The “girls” are back, rattling into the ward to be parked around the immense wooden table at its centre. Amy is steered into a gap next to Maureen whose eyes glitter as if with constant amusement while she picks holes in her head and eats the trophies. Amy is beyond nausea, which is fortunate because lunch has arrived and is being dished out by Phyllis and a new probationer nurse.
“Who wants mash and peas?” the probationer is asking over the hubbub of random squawks, hawks, smacks and slaps.
“No need to ask, love,” Phyllis intervenes, her voice kindly, almost mumsy, ‘they all have everything.” And they do. Mash, mince, peas, rhubarb, custard and a cup of tea. Except it is not in a cup; it is in the one bowl along with everything else. A crude palette of organic slop slowly blending into a homogenous morass of choleric shade and consistency.
“Saves on washing up.” Phyllis is nipping the tender bud of objection about to emerge from the round O of the probationer’s mouth. “All goes down the same way. See, you go and feed Amy now. Be sure she eats it all.”
Amy watches as the young woman approaches. She flinches as the spoon appears suddenly to the left of her involuntarily averted face and is pushed into her mouth. Amy has been choked before by novices and then slapped for choking. She has spent two days tied, hungry as a street dog, to a pillar in the middle of the ward as punishment. Amy does not want to choke. But this girl is gentle. Inexperienced but gentle. Her eyes are kindly, like Phyllis’s eyes, and she looks often to Phyllis as if for reassurance. Amy wonders if this is Phyllis’s daughter but they do not look much alike. If Amy knew how to judge, she would say that Phyllis had the round, ruddy look of a middle-aged Welsh woman for whom hard graft had been her companion and lifelong lover, while this girl was slight and had a dainty look about her. Instead of Phyllis’s faded cassock black crown, there was a powder-puff of fair curls fluffing out from beneath her neat, white, nurse’s cap.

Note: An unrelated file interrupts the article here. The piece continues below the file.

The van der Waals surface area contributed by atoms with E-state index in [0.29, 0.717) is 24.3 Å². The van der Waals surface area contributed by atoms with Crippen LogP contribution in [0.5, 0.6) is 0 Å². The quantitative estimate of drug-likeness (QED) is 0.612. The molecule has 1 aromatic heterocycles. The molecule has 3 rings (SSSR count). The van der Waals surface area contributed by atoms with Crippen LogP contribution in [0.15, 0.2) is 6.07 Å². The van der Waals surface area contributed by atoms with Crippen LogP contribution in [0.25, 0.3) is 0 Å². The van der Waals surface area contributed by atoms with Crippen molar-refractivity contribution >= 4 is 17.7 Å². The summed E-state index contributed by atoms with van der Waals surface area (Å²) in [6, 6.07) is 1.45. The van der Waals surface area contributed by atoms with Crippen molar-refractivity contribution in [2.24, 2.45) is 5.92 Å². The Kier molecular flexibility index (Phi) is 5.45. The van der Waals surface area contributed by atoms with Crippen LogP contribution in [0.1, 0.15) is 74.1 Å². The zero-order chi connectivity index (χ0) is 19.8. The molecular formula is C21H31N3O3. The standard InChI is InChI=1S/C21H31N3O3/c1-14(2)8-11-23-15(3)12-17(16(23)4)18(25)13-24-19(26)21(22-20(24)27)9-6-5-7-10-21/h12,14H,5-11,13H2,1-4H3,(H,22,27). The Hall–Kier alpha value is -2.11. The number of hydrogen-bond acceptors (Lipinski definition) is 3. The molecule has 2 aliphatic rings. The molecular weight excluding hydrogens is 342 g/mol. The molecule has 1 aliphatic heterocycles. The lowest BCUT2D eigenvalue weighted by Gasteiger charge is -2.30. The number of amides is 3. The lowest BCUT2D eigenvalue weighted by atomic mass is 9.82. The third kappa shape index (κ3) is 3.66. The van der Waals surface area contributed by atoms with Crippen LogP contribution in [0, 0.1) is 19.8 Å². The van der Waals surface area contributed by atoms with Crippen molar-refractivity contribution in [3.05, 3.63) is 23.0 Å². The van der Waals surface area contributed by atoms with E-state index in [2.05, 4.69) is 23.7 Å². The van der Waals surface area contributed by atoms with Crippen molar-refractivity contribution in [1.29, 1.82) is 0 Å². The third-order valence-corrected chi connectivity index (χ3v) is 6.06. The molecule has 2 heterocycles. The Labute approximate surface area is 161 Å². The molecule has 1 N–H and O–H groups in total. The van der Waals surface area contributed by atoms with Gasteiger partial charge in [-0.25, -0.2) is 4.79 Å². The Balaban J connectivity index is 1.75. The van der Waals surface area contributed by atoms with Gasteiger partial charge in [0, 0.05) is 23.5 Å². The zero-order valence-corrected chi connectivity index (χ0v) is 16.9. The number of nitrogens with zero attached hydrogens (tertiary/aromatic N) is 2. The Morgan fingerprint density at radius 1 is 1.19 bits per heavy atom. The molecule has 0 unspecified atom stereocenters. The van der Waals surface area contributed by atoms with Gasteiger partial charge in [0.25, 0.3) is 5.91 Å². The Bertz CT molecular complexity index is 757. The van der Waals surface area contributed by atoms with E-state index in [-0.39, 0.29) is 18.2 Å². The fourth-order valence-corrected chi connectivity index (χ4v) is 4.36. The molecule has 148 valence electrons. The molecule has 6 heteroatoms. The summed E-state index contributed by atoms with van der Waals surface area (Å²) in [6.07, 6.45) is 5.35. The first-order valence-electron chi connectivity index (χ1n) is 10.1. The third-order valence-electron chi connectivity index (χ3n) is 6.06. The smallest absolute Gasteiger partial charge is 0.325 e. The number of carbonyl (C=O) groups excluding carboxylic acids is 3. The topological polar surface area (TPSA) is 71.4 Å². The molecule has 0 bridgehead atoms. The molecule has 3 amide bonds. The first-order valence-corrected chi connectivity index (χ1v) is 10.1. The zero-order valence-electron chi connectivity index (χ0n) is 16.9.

“She your favourite, is she?” Derek has sidled up to them and is giving the probationer a look he learned long ago and has been trying on with the new girls ever since. Amy knows that look and she propels the bowl out of the nurse’s hand in a sudden paroxysm of revulsion. She knows the look and she knows Derek. Oh yes, she knows Derek.